Regulatory clarity on the legal status of cryptocurrencies may arrive sooner than expected after two members of the U.S. Congress proposed a bill to exempt digital tokens from the definition of traditional securities, reported CNBC on December 20, 2018.
Crypto not a Security
The proposed bill excludes digital currencies from the decades-old definition of a security; which applies to a variety of financial instruments and broadly refers to all types of tradable assets that hold monetary value for the holder.
While changing the definition might be a slight change for the global financial industry, it stands to change the future of the billion-dollar cryptocurrency market, especially for all token startups and ICOs that have their products treated as traditional securities and face criminal charges for promoting such offerings.
Termed the “Token Taxonomy Act,” the bipartisan effort is spearheaded by Warren Davidson and Darren Soto from the jurisdictions of Ohio and Florida respectively. As per the proposal, security laws should “not apply to cryptocurrencies once they become a fully functional network.”
In a statement, Davidson noted:
“In the early days of the internet, Congress passed legislation that provided certainty and resisted the temptation to over-regulate the market. Our intent is to achieve a similar win for America’s economy and for American leadership in this innovative space.”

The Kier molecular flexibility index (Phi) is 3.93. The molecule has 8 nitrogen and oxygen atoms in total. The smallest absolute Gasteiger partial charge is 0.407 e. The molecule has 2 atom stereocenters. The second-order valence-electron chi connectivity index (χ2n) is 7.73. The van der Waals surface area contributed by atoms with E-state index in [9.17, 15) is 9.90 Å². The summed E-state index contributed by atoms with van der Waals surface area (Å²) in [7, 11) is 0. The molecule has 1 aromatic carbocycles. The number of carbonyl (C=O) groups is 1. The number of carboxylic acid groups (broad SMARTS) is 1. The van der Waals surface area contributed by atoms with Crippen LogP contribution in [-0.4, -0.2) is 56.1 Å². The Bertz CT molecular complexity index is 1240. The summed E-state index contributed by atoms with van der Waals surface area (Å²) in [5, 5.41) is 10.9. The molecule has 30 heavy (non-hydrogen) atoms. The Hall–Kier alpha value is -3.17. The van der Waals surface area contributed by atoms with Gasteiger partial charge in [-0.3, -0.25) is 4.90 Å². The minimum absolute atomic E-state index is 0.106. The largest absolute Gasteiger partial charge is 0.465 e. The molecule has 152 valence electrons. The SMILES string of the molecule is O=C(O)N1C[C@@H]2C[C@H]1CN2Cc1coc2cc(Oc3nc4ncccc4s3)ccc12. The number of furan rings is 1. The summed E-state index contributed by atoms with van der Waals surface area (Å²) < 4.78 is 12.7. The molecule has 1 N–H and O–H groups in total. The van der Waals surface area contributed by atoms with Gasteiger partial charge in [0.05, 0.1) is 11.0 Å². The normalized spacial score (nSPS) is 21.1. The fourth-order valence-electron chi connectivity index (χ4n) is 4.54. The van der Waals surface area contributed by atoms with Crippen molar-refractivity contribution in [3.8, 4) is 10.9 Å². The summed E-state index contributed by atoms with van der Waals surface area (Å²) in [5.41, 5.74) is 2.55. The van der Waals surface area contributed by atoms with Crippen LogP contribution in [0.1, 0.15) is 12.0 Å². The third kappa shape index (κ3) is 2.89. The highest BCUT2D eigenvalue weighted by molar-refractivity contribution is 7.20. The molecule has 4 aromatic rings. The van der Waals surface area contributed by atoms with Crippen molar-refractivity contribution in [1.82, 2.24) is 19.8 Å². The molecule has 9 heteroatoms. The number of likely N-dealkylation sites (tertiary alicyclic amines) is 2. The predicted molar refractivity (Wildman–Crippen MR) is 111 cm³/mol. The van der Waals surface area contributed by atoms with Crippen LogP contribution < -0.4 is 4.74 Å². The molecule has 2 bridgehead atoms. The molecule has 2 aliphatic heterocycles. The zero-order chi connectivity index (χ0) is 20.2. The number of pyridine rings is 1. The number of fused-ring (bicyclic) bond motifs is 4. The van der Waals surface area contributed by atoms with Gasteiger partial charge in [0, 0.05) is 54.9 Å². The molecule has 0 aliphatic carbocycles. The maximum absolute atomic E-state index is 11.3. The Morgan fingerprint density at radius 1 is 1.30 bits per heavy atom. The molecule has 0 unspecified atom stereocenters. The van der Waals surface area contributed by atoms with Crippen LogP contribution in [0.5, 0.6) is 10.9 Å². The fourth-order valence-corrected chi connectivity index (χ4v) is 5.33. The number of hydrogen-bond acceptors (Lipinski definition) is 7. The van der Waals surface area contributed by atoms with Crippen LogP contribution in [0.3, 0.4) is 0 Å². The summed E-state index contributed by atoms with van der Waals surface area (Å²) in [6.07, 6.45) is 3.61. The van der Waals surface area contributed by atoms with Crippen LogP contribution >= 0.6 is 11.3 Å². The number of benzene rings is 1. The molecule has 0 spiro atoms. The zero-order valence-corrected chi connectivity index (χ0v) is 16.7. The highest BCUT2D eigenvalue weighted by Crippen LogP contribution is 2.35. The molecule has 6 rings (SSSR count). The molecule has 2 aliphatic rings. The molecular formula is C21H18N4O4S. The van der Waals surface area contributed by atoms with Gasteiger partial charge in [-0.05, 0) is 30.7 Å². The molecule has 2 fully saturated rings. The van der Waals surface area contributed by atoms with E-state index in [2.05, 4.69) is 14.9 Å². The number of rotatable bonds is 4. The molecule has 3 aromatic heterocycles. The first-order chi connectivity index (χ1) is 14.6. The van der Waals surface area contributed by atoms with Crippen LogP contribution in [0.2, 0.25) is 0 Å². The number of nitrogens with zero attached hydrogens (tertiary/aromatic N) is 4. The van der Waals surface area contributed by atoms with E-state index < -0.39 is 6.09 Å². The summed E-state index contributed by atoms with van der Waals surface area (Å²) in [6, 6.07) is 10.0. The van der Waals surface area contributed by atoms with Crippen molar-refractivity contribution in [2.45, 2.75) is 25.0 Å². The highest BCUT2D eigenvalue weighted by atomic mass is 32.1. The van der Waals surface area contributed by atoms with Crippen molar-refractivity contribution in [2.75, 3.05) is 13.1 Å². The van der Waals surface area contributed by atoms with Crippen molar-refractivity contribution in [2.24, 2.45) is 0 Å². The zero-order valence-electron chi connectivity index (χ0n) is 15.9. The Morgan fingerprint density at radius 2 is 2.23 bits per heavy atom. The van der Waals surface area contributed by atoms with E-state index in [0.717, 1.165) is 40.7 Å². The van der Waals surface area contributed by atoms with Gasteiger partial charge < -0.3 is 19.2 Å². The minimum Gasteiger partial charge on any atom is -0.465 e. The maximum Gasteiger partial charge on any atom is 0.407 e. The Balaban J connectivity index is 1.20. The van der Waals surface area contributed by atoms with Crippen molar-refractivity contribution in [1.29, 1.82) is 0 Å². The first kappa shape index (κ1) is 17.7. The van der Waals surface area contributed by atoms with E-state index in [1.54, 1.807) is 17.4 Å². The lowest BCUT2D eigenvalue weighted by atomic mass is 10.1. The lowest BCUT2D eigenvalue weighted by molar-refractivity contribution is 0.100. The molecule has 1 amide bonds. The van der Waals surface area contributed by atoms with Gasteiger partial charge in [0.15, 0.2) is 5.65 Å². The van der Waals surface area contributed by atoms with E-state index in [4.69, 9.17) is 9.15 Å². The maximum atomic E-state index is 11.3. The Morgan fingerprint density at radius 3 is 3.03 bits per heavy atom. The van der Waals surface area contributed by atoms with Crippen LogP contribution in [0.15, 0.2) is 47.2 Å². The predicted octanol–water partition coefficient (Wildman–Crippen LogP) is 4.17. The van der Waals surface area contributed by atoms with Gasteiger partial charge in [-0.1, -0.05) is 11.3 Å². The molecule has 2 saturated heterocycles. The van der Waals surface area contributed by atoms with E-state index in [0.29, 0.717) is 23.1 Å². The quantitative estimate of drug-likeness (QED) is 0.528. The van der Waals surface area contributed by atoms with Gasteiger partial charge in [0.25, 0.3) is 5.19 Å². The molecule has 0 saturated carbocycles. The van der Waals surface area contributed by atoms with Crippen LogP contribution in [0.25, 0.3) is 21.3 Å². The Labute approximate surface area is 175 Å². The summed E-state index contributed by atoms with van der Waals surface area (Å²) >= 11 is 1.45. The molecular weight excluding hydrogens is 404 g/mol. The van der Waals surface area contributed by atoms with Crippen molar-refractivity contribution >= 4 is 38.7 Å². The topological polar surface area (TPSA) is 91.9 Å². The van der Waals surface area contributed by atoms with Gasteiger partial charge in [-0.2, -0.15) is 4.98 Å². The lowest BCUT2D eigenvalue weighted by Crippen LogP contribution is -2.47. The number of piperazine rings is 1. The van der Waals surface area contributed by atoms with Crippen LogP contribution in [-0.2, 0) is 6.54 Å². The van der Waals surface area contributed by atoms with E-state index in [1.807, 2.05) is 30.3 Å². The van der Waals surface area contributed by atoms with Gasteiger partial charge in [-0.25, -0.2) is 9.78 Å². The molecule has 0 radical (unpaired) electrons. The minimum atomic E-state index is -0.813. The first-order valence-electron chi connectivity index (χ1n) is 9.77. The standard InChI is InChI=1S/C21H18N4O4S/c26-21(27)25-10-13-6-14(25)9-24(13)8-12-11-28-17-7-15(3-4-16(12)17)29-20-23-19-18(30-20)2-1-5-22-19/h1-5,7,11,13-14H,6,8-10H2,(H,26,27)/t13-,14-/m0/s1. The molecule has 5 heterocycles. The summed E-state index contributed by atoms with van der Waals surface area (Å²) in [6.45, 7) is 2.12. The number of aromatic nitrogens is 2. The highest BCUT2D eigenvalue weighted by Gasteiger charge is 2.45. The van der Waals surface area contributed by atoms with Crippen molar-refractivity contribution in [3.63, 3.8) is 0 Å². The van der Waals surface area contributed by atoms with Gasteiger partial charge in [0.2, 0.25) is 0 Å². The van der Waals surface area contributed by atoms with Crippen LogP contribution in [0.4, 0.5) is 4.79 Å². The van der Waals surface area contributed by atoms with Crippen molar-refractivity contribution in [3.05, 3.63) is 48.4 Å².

Consumer protection and prevention of investment fraud forms a significant concern for regulators and lawmakers impeding the growth of digital assets. The hindrance is justified; investors have lost over $670 billion in 2018 as the cryptocurrency market fell from a valuation of $800 billion in January 2018 to a modest $129 billion in December 2018. The losses can be attributed to a diversity of big-name digital assets like bitcoin, ether, XRP, and dash, in addition to hundreds of obscure ICOs and ambitious cryptocurrency projects.
Exclusion may be a Long Way Ahead
Despite the lack of functional products and notable use cases, token startups and cryptocurrency proponents challenge the idea of applying the Howey’s Test, a 72-year-old securities test, to digital currencies. Interestingly, the law was first introduced in 1946 after a U.S. Supreme Court decision involving a citrus fruit farmer.
At the time, the Supreme Court determined any transactions were defined as “investment contracts” if a person invested his/her money in an enterprise with the expectation of profits in the future, solely from the efforts of a promoter or equivalent third party.
However, experts believe cryptocurrencies are more than an investment vehicle, starting from the range of uses they offer to the suite of blockchain applications that can be built on a currency’s underlying network. Additionally, they do not necessarily require a third-party intermediary to facilitate trade, instead relying on a peer-to-peer network of users present worldwide.
Currently, only bitcoin and ether are regarded as commodities by the U.S. lawmakers, owing to their inherent decentralized nature and the lack of a central body leading developments and marketing activities for the two currencies.
Meanwhile, the asset class may have a long way to go before the Congress bill is passed. In 2018, U.S. Securities and Exchange Commission chairman Jay Clayton explicitly mentioned that standards relating to financial instruments would not be updated to cater to cryptocurrencies. He later stated in a Senate hearing that “every offering he has seen is a security.”